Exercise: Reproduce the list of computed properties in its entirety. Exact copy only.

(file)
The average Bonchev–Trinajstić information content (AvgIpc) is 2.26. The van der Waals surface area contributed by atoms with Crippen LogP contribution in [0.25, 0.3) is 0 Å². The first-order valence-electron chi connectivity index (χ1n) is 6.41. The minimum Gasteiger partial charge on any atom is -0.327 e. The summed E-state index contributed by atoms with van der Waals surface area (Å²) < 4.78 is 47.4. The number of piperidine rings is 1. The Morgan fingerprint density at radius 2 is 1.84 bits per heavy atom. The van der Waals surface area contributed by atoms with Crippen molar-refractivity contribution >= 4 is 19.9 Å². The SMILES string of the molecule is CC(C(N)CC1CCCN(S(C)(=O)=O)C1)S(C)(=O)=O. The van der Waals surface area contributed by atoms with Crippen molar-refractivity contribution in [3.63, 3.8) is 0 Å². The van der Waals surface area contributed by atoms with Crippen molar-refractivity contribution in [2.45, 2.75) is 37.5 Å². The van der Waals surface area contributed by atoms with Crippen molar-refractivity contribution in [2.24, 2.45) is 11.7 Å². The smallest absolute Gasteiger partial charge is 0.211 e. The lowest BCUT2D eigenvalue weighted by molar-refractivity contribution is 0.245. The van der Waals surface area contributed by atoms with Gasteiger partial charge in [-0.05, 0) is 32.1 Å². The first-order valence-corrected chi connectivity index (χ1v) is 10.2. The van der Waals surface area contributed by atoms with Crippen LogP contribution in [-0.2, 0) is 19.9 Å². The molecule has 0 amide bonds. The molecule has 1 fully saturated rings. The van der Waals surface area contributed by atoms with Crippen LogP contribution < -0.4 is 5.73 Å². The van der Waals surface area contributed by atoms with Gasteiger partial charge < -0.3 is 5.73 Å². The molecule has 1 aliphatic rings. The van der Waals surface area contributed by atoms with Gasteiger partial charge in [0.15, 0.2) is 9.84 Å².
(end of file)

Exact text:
The average Bonchev–Trinajstić information content (AvgIpc) is 2.26. The van der Waals surface area contributed by atoms with Crippen LogP contribution in [0.25, 0.3) is 0 Å². The first-order valence-electron chi connectivity index (χ1n) is 6.41. The minimum Gasteiger partial charge on any atom is -0.327 e. The summed E-state index contributed by atoms with van der Waals surface area (Å²) < 4.78 is 47.4. The number of piperidine rings is 1. The Morgan fingerprint density at radius 2 is 1.84 bits per heavy atom. The van der Waals surface area contributed by atoms with Crippen molar-refractivity contribution >= 4 is 19.9 Å². The SMILES string of the molecule is CC(C(N)CC1CCCN(S(C)(=O)=O)C1)S(C)(=O)=O. The van der Waals surface area contributed by atoms with Crippen molar-refractivity contribution in [3.63, 3.8) is 0 Å². The van der Waals surface area contributed by atoms with Crippen molar-refractivity contribution in [2.45, 2.75) is 37.5 Å². The van der Waals surface area contributed by atoms with Crippen molar-refractivity contribution in [2.24, 2.45) is 11.7 Å². The smallest absolute Gasteiger partial charge is 0.211 e. The lowest BCUT2D eigenvalue weighted by molar-refractivity contribution is 0.245. The van der Waals surface area contributed by atoms with Gasteiger partial charge in [-0.05, 0) is 32.1 Å². The first-order valence-corrected chi connectivity index (χ1v) is 10.2. The van der Waals surface area contributed by atoms with Crippen LogP contribution in [-0.2, 0) is 19.9 Å². The molecule has 0 amide bonds. The molecule has 1 fully saturated rings. The van der Waals surface area contributed by atoms with Crippen LogP contribution < -0.4 is 5.73 Å². The van der Waals surface area contributed by atoms with Gasteiger partial charge < -0.3 is 5.73 Å². The molecule has 1 aliphatic rings. The van der Waals surface area contributed by atoms with Gasteiger partial charge in [0.15, 0.2) is 9.84 Å².